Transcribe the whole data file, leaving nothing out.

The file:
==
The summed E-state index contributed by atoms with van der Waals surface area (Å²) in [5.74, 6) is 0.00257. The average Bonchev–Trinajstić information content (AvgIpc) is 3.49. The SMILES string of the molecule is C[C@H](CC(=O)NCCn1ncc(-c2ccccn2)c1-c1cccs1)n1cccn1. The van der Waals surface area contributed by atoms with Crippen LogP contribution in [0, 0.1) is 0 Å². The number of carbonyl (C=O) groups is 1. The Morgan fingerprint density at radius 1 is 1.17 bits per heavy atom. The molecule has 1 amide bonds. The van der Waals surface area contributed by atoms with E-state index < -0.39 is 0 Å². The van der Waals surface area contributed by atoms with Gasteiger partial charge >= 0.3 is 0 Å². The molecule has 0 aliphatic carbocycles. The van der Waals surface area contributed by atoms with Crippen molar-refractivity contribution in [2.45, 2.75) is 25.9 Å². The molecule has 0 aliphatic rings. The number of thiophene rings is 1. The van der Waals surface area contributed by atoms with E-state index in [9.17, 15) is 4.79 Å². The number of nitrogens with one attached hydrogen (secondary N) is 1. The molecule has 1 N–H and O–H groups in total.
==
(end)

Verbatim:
The summed E-state index contributed by atoms with van der Waals surface area (Å²) in [5.74, 6) is 0.00257. The average Bonchev–Trinajstić information content (AvgIpc) is 3.49. The SMILES string of the molecule is C[C@H](CC(=O)NCCn1ncc(-c2ccccn2)c1-c1cccs1)n1cccn1. The van der Waals surface area contributed by atoms with Crippen LogP contribution in [0, 0.1) is 0 Å². The number of carbonyl (C=O) groups is 1. The Morgan fingerprint density at radius 1 is 1.17 bits per heavy atom. The molecule has 1 amide bonds. The van der Waals surface area contributed by atoms with E-state index < -0.39 is 0 Å². The van der Waals surface area contributed by atoms with Gasteiger partial charge >= 0.3 is 0 Å². The molecule has 0 aliphatic carbocycles. The van der Waals surface area contributed by atoms with Crippen molar-refractivity contribution in [2.45, 2.75) is 25.9 Å². The molecule has 0 aliphatic rings. The number of thiophene rings is 1. The van der Waals surface area contributed by atoms with E-state index in [9.17, 15) is 4.79 Å². The number of nitrogens with one attached hydrogen (secondary N) is 1. The molecule has 1 N–H and O–H groups in total.